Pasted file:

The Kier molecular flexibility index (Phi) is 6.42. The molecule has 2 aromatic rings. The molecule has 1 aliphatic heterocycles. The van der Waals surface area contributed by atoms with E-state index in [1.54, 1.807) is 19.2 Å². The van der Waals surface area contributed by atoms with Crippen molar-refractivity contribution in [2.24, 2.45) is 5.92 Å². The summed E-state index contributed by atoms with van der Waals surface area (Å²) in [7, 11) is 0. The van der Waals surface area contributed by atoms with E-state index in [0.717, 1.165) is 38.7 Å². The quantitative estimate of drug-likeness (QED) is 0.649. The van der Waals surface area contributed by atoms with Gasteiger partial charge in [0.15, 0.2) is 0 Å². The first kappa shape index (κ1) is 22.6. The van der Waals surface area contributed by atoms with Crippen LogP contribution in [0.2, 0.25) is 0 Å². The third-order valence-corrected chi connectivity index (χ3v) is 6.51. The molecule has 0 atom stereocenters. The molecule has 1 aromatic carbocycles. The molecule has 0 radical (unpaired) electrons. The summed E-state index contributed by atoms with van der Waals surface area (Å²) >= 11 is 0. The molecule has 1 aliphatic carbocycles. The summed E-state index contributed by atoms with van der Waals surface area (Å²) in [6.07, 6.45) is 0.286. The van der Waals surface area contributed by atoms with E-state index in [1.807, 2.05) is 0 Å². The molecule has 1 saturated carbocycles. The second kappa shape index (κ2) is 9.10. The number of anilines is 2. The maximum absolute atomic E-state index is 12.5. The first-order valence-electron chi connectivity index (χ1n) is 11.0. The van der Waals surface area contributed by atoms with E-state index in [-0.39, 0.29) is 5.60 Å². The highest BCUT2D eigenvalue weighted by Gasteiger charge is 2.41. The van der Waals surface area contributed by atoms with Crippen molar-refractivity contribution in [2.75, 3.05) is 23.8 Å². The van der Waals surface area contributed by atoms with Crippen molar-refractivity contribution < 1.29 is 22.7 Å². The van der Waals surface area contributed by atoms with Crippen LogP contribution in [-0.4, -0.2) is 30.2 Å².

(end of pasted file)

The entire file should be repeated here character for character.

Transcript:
The Kier molecular flexibility index (Phi) is 6.42. The molecule has 2 aromatic rings. The molecule has 1 aliphatic heterocycles. The van der Waals surface area contributed by atoms with E-state index in [1.54, 1.807) is 19.2 Å². The van der Waals surface area contributed by atoms with Crippen molar-refractivity contribution in [2.24, 2.45) is 5.92 Å². The summed E-state index contributed by atoms with van der Waals surface area (Å²) in [7, 11) is 0. The van der Waals surface area contributed by atoms with E-state index in [0.717, 1.165) is 38.7 Å². The quantitative estimate of drug-likeness (QED) is 0.649. The van der Waals surface area contributed by atoms with Gasteiger partial charge in [0.15, 0.2) is 0 Å². The first kappa shape index (κ1) is 22.6. The van der Waals surface area contributed by atoms with Crippen LogP contribution in [0.2, 0.25) is 0 Å². The third-order valence-corrected chi connectivity index (χ3v) is 6.51. The molecule has 0 atom stereocenters. The molecule has 1 aromatic carbocycles. The molecule has 0 radical (unpaired) electrons. The summed E-state index contributed by atoms with van der Waals surface area (Å²) >= 11 is 0. The molecule has 1 aliphatic carbocycles. The summed E-state index contributed by atoms with van der Waals surface area (Å²) in [6.07, 6.45) is 0.286. The van der Waals surface area contributed by atoms with E-state index in [1.807, 2.05) is 0 Å². The molecule has 1 saturated carbocycles. The second kappa shape index (κ2) is 9.10. The number of anilines is 2. The maximum absolute atomic E-state index is 12.5. The first-order valence-electron chi connectivity index (χ1n) is 11.0. The van der Waals surface area contributed by atoms with E-state index in [-0.39, 0.29) is 5.60 Å². The highest BCUT2D eigenvalue weighted by Gasteiger charge is 2.41. The van der Waals surface area contributed by atoms with Crippen molar-refractivity contribution in [2.75, 3.05) is 23.8 Å². The van der Waals surface area contributed by atoms with Crippen molar-refractivity contribution < 1.29 is 22.7 Å². The van der Waals surface area contributed by atoms with Crippen LogP contribution in [-0.4, -0.2) is 30.2 Å².